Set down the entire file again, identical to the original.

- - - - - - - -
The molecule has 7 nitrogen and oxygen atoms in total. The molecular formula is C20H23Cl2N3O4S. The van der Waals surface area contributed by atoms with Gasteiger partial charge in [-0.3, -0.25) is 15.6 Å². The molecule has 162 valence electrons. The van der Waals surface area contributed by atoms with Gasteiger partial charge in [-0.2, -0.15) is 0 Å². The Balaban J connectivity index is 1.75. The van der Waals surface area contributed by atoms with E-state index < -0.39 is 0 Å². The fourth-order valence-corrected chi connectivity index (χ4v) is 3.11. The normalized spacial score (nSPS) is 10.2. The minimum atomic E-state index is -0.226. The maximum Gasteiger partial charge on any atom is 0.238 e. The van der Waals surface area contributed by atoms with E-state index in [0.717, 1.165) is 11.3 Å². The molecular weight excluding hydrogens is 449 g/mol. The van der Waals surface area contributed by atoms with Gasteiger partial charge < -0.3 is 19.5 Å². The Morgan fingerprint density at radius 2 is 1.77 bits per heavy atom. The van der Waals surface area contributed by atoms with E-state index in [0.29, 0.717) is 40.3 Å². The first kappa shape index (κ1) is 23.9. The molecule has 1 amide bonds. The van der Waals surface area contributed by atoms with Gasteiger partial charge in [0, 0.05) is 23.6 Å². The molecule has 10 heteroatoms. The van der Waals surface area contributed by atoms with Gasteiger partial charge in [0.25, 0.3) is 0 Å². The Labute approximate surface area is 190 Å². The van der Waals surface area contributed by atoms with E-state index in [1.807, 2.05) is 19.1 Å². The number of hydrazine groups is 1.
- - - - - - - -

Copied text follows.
The molecule has 7 nitrogen and oxygen atoms in total. The molecular formula is C20H23Cl2N3O4S. The van der Waals surface area contributed by atoms with Gasteiger partial charge in [-0.3, -0.25) is 15.6 Å². The molecule has 162 valence electrons. The van der Waals surface area contributed by atoms with Gasteiger partial charge in [-0.2, -0.15) is 0 Å². The Balaban J connectivity index is 1.75. The van der Waals surface area contributed by atoms with E-state index < -0.39 is 0 Å². The fourth-order valence-corrected chi connectivity index (χ4v) is 3.11. The normalized spacial score (nSPS) is 10.2. The minimum atomic E-state index is -0.226. The maximum Gasteiger partial charge on any atom is 0.238 e. The van der Waals surface area contributed by atoms with E-state index in [0.717, 1.165) is 11.3 Å². The molecular weight excluding hydrogens is 449 g/mol. The van der Waals surface area contributed by atoms with Gasteiger partial charge < -0.3 is 19.5 Å². The Morgan fingerprint density at radius 2 is 1.77 bits per heavy atom. The van der Waals surface area contributed by atoms with E-state index in [0.29, 0.717) is 40.3 Å². The first kappa shape index (κ1) is 23.9. The molecule has 1 amide bonds. The van der Waals surface area contributed by atoms with Gasteiger partial charge in [0, 0.05) is 23.6 Å². The molecule has 10 heteroatoms. The van der Waals surface area contributed by atoms with Gasteiger partial charge in [0.25, 0.3) is 0 Å². The Labute approximate surface area is 190 Å². The van der Waals surface area contributed by atoms with E-state index in [1.807, 2.05) is 19.1 Å². The number of hydrazine groups is 1.